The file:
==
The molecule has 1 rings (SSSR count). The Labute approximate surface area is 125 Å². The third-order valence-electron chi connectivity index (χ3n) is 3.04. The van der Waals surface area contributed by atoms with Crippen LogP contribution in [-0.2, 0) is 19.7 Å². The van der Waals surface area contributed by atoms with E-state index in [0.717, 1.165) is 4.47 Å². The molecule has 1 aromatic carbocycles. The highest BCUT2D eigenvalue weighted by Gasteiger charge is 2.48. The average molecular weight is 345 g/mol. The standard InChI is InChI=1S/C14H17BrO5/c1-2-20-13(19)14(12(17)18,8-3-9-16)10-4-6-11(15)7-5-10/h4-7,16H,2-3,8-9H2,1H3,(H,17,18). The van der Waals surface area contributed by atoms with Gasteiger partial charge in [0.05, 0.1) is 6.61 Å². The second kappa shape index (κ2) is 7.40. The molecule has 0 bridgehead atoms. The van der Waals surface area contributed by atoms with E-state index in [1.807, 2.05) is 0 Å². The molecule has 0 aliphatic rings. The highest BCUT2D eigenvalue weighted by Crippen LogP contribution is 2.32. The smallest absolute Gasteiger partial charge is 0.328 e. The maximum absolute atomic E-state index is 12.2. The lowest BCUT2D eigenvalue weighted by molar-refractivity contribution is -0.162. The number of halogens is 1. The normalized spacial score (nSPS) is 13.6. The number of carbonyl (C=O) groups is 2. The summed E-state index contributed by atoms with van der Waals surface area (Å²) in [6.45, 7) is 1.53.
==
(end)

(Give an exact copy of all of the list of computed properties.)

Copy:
The molecule has 1 rings (SSSR count). The Labute approximate surface area is 125 Å². The third-order valence-electron chi connectivity index (χ3n) is 3.04. The van der Waals surface area contributed by atoms with Crippen LogP contribution in [-0.2, 0) is 19.7 Å². The van der Waals surface area contributed by atoms with E-state index in [0.717, 1.165) is 4.47 Å². The molecule has 1 aromatic carbocycles. The highest BCUT2D eigenvalue weighted by Gasteiger charge is 2.48. The average molecular weight is 345 g/mol. The standard InChI is InChI=1S/C14H17BrO5/c1-2-20-13(19)14(12(17)18,8-3-9-16)10-4-6-11(15)7-5-10/h4-7,16H,2-3,8-9H2,1H3,(H,17,18). The van der Waals surface area contributed by atoms with Gasteiger partial charge in [0.05, 0.1) is 6.61 Å². The second kappa shape index (κ2) is 7.40. The molecule has 0 bridgehead atoms. The van der Waals surface area contributed by atoms with E-state index in [1.807, 2.05) is 0 Å². The molecule has 0 aliphatic rings. The highest BCUT2D eigenvalue weighted by Crippen LogP contribution is 2.32. The smallest absolute Gasteiger partial charge is 0.328 e. The maximum absolute atomic E-state index is 12.2. The lowest BCUT2D eigenvalue weighted by molar-refractivity contribution is -0.162. The number of halogens is 1. The normalized spacial score (nSPS) is 13.6. The number of carbonyl (C=O) groups is 2. The summed E-state index contributed by atoms with van der Waals surface area (Å²) in [6.45, 7) is 1.53.